TWO doormen who allegedly injured a man after using “excessive force” while removing him from a pub were acquitted of common assault today.
Brian Mason claimed he was “shoved” to the floor by Mark Lewis and Matthew Sutton in the early hours of Sunday 14th October 2018, after he refused to leave The Ivor Davies pub in Canton.
Presiding Justice, Nihad Ramadan, at Cardiff Magistrates Court found the defendants not guilty this afternoon, after over an hour of deliberation.
Mr Mason, 70, claimed he was thrown about 12 to 14 foot from the door of the facility, when CCTV showed he was escorted around the same distance away from the door, before falling.
Speaking in court, Mr Lewis said he and his colleague, Mr Sutton, were told by their manager, to stop letting people in at about 12.40am; around five minutes before Mr Mason arrived at the pub with his wife and was refused entry.
Mr Lewis, 28, said he told Mr Mason he couldn’t come in numerous times, but when he turned to ask his wife if she could convince him to leave, her husband entered the pub by going behind his back.
The court heard that Mr Mason claimed that he entered the pub to find the manager to find out why he was being refused entry.
An agreed witness statement was presented by both the prosecution and defence from bar manager Nathan Warren, which said he believed Mr Mason was drunk when he requested a drink.
According to the defence, Mr Mason continued to refuse to leave the pub, at which point the doormen were instructed to remove him.
Mr Mason claimed he wanted to wait for his wife, who he said was in the toilet, to then escort him out.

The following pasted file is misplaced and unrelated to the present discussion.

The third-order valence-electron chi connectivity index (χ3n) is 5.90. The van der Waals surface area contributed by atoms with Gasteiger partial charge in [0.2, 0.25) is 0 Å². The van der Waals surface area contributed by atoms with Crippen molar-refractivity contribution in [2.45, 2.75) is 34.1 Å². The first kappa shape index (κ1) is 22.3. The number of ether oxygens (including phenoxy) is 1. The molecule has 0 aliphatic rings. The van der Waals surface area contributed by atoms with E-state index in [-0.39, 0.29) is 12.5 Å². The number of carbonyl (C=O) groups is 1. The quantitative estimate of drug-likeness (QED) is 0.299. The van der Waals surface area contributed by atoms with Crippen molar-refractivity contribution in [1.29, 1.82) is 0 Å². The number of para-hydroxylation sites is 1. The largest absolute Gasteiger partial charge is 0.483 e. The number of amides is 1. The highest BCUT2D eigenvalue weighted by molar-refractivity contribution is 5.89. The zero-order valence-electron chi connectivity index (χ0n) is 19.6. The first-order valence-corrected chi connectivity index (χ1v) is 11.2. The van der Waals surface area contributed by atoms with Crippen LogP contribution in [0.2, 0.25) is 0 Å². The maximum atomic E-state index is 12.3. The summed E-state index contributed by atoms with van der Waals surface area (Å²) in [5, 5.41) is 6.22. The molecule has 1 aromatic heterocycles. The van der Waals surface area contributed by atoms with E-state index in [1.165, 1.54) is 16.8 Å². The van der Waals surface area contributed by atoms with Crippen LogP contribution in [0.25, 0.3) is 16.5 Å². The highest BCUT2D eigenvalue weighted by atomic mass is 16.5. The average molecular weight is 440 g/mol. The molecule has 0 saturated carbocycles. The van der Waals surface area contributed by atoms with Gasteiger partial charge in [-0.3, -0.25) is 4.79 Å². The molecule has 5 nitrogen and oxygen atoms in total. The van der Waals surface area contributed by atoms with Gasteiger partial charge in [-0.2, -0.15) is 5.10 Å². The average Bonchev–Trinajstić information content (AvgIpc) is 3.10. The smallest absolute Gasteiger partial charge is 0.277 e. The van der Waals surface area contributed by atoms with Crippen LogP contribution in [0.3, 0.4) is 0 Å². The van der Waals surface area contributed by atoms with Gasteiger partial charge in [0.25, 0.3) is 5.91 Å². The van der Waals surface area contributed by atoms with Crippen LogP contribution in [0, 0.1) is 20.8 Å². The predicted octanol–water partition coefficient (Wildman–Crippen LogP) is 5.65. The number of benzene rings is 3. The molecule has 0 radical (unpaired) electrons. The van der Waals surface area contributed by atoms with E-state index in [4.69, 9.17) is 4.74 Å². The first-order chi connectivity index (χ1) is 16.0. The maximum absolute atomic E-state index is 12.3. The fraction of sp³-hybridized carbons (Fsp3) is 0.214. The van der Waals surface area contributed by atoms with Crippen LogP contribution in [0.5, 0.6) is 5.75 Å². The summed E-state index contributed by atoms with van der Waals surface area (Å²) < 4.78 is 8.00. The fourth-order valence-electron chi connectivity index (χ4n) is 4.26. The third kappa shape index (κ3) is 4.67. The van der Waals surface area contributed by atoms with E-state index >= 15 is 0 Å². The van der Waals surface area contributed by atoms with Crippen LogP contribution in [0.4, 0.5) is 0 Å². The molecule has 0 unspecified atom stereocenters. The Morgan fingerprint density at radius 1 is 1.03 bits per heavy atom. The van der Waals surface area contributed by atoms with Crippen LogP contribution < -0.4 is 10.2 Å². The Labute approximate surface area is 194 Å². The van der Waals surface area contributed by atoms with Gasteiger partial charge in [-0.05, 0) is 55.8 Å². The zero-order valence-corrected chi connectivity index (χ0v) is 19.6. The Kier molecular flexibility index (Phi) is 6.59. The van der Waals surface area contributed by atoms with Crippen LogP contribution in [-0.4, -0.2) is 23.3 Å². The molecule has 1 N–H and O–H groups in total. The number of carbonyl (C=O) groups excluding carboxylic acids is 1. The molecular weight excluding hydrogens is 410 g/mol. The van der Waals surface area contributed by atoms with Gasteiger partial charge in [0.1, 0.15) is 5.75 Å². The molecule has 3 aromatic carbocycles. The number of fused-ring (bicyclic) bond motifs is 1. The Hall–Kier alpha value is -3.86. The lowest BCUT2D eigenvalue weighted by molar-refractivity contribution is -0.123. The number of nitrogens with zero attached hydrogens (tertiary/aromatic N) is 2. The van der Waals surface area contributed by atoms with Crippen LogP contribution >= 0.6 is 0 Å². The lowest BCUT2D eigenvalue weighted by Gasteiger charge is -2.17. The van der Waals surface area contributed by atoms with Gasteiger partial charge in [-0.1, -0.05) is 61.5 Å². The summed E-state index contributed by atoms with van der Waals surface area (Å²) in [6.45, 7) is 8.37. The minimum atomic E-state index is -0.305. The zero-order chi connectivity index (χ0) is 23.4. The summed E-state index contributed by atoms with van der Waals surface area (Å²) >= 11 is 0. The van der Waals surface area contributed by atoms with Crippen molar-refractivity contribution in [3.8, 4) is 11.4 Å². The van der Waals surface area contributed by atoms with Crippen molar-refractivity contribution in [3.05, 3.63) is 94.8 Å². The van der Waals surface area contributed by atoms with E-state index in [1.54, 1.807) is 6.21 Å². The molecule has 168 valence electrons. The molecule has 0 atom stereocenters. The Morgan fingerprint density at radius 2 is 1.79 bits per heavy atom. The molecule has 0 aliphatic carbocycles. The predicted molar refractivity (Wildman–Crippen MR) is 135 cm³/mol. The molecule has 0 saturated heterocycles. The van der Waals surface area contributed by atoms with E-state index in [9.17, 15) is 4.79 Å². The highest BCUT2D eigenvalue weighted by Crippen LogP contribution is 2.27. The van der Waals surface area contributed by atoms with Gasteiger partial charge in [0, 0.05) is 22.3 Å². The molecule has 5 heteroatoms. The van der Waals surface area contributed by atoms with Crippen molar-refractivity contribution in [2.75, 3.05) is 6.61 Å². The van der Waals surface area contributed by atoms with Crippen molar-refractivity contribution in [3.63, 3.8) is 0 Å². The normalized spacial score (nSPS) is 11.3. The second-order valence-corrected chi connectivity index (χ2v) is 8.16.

The two accused, who both held a Security Industry Authority licence which meant they were properly trained and qualified to be door supervisors, then began to remove him.
Mr Mason claimed they pulled his arms behind his back and used force to shove him forward, so that he landed about 10 feet from the pub and suffered injuries to his left eye and knee.
Mr Lewis and Mr Sutton disputed the claim and said they used a special hold and a “push and pull release” that they were both taught during training.
“The main force was pulling my arm out, the other force was to stop him from falling back into me,” said Mr Lewis.
Both Mr Lewis and Mr Sutton claimed that after the fall, Mr Mason threatened: “My boys will be down here tomorrow.”
Mr Mason said that he was dazed by the fall but when he came around, he said to the defendants: “You will get yours.” Mr Mason clarified for the court that by this he meant he would report it to the police.
In acquitting the defendants Justice Ramadan, accompanied by Justices Paul Bray and Glenys Williams, said the prosecution had not provided enough evidence for a conviction and that a key issue was the lack of clarity over how much alcohol Mr Mason had consumed that night.
Speaking outside court Mr Lewis said that the case should not have come this far. “I could have lost my badge for this, I would have lost my income,” he added.